By Bob Herrera-Lim
The strong win by Pheu Thai (PT) Party representing the allies of former prime minister Thaksin Shinawatra at the July 3 parliamentary elections will allow the country to avoid any serious near-term instability. The incoming PT-led coalition government will have about 300 seats out of 500, which makes it much harder for anti-Thaksin groups to reduce the new government's majority, either through disqualifications or defections, and engineer a legal takeover as they did in 2008.
In the meantime, the military and the crown will pragmatically avoid any outright provocation or direct confrontation, a strategy the PT will also pursue. Army chief Prayuth Chan-ocha is strongly anti-Thaksin, but he cannot move without justification, such as a popular or political movement similar to large anti-Thaksin rallies in 2006. Prayuth will likely negotiate some near-term deal that avoids a major shuffle of military commanders and secures Thaksin's agreement not return to the country without proper legal proceedings.
The monarchy will be similarly constrained. The king appears disinterested in current politics, so it is the queen and Privy Council President Prem Tinsulanonda who will guide the monarchy's strategy. They too can only be effective if there is some "popular" movement that has effectively mobilized against the government. In the past, the Yellow Shirts (organized and financed by media mogul Sondhi Limthongkul) provided this momentum. But Sondhi's relationship with the military and the Bangkok elites has eroded significantly since 2008 when the Yellow Shirts blockaded the airport and precipitated a political crisis.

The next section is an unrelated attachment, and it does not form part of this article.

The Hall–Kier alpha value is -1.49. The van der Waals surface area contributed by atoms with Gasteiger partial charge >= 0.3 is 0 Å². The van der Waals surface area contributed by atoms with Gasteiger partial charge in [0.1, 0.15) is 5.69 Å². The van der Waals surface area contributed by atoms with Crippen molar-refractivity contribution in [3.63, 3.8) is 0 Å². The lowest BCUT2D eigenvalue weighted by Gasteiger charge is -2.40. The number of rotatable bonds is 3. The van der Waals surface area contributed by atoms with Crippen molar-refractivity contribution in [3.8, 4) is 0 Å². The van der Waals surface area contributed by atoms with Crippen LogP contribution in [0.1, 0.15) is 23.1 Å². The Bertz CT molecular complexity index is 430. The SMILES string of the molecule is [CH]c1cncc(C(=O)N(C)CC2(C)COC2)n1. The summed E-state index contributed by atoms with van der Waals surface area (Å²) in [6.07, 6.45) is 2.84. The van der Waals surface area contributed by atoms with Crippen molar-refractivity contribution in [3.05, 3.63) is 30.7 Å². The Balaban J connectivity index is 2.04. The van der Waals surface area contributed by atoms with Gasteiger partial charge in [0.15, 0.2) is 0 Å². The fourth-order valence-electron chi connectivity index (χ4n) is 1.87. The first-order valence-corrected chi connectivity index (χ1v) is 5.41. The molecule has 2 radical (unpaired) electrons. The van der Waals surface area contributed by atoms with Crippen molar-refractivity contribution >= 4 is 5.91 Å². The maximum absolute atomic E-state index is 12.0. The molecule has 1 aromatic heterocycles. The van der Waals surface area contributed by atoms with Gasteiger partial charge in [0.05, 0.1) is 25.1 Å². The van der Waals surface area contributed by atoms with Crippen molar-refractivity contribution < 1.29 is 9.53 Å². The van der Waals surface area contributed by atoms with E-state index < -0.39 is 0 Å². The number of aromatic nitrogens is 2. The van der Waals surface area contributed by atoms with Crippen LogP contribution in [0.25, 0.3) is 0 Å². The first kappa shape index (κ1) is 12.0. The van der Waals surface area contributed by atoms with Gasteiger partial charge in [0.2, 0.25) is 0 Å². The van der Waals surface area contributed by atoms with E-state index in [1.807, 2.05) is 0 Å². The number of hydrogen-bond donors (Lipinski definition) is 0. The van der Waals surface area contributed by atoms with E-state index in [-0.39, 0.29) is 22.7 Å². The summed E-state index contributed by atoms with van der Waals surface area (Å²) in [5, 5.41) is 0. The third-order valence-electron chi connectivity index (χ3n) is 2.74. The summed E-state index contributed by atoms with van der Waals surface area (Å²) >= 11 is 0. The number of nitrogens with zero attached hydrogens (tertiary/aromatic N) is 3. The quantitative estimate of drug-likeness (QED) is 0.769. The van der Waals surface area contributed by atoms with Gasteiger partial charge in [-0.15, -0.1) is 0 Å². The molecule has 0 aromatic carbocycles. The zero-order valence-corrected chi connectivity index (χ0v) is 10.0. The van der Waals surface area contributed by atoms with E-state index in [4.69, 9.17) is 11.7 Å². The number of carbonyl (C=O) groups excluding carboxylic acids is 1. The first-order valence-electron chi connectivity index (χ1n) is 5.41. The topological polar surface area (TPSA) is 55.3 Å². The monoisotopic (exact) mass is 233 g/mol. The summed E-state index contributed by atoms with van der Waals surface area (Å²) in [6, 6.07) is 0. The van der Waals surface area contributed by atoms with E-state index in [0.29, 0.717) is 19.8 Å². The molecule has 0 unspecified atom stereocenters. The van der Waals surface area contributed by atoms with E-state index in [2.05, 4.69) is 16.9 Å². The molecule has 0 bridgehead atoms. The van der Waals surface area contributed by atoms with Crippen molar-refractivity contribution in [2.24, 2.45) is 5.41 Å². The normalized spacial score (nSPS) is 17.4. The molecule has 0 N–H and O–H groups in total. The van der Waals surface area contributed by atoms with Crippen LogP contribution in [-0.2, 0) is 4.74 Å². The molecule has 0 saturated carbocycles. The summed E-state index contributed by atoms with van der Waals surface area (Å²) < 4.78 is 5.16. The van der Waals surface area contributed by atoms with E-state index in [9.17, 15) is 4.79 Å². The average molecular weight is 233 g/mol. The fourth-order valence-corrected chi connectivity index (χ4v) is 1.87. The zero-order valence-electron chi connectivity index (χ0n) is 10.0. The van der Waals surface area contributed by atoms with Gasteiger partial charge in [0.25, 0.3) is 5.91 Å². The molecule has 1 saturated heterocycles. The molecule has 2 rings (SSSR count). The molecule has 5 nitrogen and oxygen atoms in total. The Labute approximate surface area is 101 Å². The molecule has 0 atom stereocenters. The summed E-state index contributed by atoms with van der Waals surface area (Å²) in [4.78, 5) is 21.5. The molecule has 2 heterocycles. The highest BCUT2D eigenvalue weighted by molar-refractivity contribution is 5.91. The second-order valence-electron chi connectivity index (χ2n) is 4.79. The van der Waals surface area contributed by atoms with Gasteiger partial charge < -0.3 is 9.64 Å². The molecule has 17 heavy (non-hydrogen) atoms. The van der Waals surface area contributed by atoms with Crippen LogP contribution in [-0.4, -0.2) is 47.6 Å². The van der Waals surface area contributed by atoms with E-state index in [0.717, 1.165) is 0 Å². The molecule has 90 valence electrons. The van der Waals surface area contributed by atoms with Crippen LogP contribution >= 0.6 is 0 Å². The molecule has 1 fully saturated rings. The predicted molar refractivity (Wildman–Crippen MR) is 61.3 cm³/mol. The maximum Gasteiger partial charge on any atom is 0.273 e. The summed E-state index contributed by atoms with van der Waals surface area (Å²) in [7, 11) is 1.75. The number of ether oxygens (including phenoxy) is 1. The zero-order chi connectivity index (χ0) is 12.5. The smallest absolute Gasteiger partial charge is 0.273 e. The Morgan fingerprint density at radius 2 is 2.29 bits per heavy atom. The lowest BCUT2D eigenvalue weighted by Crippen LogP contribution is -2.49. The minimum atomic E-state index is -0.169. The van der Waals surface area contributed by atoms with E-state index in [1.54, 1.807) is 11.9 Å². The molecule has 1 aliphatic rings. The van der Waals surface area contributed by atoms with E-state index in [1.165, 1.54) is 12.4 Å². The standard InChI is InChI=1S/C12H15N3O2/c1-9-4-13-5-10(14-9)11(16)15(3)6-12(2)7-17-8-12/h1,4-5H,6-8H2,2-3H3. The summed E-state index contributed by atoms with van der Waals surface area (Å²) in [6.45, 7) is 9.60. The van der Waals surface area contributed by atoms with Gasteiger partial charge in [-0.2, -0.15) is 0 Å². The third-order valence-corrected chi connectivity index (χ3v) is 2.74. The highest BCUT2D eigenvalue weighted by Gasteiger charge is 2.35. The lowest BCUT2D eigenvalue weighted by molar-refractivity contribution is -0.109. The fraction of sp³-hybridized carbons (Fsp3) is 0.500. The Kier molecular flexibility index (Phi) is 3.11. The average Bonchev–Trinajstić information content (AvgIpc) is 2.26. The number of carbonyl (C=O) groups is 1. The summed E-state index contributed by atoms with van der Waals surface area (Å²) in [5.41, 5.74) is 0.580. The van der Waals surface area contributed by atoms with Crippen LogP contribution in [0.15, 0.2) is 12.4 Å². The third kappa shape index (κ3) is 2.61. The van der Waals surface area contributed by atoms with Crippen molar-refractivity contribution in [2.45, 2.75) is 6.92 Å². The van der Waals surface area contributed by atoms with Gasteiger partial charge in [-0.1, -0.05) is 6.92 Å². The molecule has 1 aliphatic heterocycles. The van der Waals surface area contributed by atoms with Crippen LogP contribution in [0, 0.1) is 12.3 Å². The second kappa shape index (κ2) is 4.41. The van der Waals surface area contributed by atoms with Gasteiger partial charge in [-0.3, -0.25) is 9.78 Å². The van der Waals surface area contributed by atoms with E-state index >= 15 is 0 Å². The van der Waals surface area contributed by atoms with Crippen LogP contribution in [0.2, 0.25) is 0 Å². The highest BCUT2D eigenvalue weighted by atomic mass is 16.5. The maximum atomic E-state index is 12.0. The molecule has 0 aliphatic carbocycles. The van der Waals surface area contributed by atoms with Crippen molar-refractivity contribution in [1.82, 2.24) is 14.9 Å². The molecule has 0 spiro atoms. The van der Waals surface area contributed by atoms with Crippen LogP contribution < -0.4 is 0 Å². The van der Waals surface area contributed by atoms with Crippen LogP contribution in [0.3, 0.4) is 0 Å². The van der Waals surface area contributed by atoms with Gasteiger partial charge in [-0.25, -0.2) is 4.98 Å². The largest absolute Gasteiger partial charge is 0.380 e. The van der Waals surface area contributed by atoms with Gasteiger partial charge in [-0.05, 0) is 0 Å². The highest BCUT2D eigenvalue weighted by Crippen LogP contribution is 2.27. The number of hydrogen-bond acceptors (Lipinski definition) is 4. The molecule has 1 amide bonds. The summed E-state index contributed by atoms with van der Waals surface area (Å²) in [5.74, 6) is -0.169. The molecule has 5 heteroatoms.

There has been some speculation that the PT's political agenda could provoke the military or the monarchy, but this risk remains relatively low. All signals indicate that the PT is aware of how any early and public attempt to secure Thaksin's return, or ban party dissolution could lead to an early and distracting political battle. Prime Minister-elect Yingluck Shinawatra was quick to emphasize national unity and deemphasize an immediate return by her brother. Laying the legal groundwork for his return, managing the political dynamics around it, and negotiating with the other elite factions will likely be done over the next few months behind the scenes. Constitutional change will also be pursued carefully to avoid triggering a similar fight.
Whether this temporary peace will lead to longer-term stability remains uncertain. The anti-Thaksin factions among the elites may now recognize that elections will sometimes deliver results they disagree with, but which they must respect. But they may instead maintain their belief that the popular vote is unreliable, that the electorate is susceptible to promises of economic largesse and populist rhetoric, and that when necessary the results must be overturned. The future of Thai democracy will be decided by the outcome of that decision.
Bob Herrera-Lim is a director with Eurasia Group's Asia practice.
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